What if you’re one of those slow-working novelists who just can’t produce a book every year? Are you totally out of luck?
Lisa posted this question on my “Ask A Question For My Blog” page:
Hi Randy I love your blog, e zine, software and books, your info has helped me develop as a writer.
I have a question about writing a series. I am writing a trilogy, but am a slow methodical writer. I read what you wrote about how quickly a publisher wants you to have any sequels written. So my question is this, if you are a slow writer, who takes more then a year to write a novel should you complete the series before trying to sell the first book? or at least be one book ahead?
I am a stay at home mom and my children come first making writing quickly quite challenging. I know if you can write a book that quickly that it is not recommended to write them all in case you can’t sell the first one, but would a slow writer need to write ahead in the hopes of the novel selling and the publisher wanting to publish a sequel?
Thanks for all the great resources for aspiring writers!
Randy sez: Good question, Lisa! Not every writer puts out a book every year. J.K. Rowling seems to have done OK releasing books on an irregular schedule, only releasing them when they were done. I doubt any of her fans would have wanted her to put out a half-baked novel just to hit a yearly schedule.
Since there’s no guarantee that you’ll sell the first book in a series, I don’t think it’s a good idea to try to get the whole series written before you start pitching it. If I were you, I’d write the first book, make it as good as possible, then find an agent and try to sell it.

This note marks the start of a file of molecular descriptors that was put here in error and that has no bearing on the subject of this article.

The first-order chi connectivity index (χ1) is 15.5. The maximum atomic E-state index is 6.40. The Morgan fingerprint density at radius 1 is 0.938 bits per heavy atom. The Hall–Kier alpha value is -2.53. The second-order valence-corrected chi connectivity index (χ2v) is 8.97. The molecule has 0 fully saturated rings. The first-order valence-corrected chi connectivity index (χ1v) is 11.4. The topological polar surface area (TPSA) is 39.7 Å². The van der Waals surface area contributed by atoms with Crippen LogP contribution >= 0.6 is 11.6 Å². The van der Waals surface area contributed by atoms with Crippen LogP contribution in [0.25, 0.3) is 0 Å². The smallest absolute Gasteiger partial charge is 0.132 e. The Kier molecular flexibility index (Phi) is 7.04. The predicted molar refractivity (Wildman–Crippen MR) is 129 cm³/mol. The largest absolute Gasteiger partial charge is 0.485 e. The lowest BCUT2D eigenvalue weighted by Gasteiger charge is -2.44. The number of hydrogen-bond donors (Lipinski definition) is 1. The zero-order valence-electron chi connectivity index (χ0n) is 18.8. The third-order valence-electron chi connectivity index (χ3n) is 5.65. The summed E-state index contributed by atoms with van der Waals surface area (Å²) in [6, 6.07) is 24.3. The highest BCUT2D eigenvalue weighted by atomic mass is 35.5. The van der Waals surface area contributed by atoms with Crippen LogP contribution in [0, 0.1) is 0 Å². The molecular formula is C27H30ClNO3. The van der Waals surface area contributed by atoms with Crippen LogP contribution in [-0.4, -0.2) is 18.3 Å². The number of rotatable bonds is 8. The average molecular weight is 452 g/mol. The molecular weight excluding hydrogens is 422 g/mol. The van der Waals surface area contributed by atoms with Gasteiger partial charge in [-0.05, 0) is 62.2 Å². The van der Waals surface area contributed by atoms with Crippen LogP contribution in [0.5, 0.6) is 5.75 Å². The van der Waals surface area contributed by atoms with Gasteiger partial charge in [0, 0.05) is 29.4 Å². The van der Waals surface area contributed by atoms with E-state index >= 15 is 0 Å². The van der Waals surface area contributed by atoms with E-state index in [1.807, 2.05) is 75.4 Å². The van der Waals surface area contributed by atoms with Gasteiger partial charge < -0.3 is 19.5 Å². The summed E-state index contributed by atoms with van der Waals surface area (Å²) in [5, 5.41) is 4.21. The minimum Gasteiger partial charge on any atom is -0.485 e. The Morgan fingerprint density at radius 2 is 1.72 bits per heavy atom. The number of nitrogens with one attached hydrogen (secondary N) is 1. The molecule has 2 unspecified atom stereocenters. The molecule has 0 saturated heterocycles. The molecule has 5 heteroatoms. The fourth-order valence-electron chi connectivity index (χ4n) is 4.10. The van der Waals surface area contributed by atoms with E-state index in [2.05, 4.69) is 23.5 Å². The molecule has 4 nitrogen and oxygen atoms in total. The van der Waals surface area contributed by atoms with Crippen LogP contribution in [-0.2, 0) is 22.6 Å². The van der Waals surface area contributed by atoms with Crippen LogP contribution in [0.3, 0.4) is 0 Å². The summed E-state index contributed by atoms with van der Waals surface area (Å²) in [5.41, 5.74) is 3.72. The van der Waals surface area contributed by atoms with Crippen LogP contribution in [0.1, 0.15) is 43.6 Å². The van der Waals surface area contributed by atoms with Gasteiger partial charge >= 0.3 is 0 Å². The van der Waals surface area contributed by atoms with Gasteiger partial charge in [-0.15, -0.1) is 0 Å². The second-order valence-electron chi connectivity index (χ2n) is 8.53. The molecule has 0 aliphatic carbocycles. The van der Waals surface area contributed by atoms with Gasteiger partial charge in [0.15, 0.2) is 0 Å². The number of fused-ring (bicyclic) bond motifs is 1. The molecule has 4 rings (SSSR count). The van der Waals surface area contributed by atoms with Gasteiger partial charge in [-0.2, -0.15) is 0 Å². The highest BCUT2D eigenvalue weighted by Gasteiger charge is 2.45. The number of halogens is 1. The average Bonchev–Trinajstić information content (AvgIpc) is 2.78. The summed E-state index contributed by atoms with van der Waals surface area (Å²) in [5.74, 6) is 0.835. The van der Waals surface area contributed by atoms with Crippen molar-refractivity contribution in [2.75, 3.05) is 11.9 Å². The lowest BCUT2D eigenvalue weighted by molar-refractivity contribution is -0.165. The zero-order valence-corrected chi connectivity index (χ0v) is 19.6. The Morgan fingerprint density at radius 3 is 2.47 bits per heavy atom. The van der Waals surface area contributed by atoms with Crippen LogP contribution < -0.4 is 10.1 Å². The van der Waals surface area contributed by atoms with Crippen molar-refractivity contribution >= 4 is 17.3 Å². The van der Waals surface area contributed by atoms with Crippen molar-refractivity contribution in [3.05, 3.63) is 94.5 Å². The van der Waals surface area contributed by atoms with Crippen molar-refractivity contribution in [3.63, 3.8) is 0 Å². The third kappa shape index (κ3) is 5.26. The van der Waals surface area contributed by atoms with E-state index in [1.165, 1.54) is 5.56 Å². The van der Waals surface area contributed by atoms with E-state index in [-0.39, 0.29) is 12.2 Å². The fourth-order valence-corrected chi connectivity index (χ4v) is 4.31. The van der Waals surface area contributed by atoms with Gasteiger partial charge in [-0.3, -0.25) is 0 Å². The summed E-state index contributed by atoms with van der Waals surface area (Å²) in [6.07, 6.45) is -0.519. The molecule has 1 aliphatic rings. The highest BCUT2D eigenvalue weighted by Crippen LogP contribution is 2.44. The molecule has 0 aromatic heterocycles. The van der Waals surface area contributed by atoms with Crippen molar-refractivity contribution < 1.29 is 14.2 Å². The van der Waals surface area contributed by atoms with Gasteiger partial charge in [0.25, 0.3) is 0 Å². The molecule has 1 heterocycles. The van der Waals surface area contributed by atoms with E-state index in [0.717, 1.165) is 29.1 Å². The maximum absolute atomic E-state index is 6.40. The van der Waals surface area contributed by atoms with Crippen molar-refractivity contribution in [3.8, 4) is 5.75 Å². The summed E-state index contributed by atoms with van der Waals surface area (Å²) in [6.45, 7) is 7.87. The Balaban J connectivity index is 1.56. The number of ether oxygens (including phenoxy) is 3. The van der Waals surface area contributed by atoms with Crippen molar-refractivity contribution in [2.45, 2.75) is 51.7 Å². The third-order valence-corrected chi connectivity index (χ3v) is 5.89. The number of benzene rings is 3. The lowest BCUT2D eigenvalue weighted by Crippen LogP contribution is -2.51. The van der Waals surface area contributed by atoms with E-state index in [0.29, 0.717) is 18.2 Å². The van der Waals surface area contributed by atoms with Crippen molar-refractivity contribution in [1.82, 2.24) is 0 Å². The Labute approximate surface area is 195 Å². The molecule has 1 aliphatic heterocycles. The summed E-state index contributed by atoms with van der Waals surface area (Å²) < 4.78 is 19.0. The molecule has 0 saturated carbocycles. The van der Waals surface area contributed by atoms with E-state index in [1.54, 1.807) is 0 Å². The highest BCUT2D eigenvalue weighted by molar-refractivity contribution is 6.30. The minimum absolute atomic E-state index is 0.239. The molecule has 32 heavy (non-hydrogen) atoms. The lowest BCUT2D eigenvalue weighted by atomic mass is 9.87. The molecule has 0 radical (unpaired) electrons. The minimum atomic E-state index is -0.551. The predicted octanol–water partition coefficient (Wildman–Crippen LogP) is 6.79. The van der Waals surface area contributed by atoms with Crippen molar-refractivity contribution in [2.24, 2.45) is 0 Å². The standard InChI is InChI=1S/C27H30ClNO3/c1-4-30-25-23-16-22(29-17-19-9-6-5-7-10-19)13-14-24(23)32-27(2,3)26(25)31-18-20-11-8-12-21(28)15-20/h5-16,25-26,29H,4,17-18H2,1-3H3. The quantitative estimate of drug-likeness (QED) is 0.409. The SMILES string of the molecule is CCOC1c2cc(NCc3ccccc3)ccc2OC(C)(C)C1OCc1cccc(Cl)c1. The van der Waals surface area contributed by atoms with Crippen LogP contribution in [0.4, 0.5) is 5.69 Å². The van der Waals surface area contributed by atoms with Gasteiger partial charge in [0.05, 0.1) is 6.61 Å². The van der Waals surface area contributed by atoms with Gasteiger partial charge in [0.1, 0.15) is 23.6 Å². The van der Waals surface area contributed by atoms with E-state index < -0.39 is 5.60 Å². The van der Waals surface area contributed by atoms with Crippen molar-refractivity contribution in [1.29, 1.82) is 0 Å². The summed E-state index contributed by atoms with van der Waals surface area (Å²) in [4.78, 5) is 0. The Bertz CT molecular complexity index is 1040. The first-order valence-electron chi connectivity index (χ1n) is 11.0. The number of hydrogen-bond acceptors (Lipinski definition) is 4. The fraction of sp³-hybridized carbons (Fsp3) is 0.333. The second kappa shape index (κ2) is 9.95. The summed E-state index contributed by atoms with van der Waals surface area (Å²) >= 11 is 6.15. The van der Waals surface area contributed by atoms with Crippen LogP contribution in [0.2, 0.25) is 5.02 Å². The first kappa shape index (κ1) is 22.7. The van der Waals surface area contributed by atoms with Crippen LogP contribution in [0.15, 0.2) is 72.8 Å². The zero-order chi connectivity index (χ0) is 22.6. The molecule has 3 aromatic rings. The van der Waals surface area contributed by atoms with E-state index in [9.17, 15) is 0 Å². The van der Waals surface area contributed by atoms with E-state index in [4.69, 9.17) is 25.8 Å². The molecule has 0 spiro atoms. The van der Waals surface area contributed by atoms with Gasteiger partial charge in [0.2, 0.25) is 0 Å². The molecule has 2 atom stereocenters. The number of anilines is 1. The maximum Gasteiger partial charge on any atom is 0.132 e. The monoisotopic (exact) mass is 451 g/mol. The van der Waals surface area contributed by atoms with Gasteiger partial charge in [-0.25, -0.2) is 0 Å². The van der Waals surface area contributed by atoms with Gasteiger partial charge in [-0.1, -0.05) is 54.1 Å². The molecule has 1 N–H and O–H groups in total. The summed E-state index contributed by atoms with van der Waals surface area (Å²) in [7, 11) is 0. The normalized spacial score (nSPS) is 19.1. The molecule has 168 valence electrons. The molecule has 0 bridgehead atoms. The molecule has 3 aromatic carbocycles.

While you’re looking for the agent, you can be working on Book 2. It might take a while. If you find an agent quickly, it can still take a long time to sell the book. Once the contract is signed, the publisher is usually going to take at least a year to bring it to market, and it can take a lot longer than that.
During all that time, you can be writing and editing Book 2, which will be much easier to sell than Book 1. In fact, when you sell Book 1, more likely than not you can make it a multi-book deal just by telling them that it’s the first of a three book series.
So for the short-term, that’s what I’d do.
What about long-term? What if you’re working with a good publisher and you just can’t maintain a pace of one book per year?
That’s a good problem to have. I think you can cross that bridge when you get to it. Plenty of successful authors don’t produce a novel every year. If you’re good enough, it’s not that big of a deal.
Note that some writers have the opposite problem — they write too much, and their publishers don’t want their books competing with each other. So the publisher limits the number of books it will publish by that author.
In that case, authors usually take on a pseudonym and publish their extra work under different names. The names Evan Hunter/Ed McBain come to mind. So do Nora Roberts/J.D. Robb. So do Stephen King/Richard Bachman.
My view is that your productivity level is a secondary problem. The main thing is to learn the craft of fiction writing well enough to sell a novel. Once you’ve solved that, you can deal with the “too little” or “too much” issues.
If you’ve got a question you’d like me to answer in public on this blog, hop on over to my “Ask A Question For My Blog” page and submit your question. I’ll answer them in the order they come in.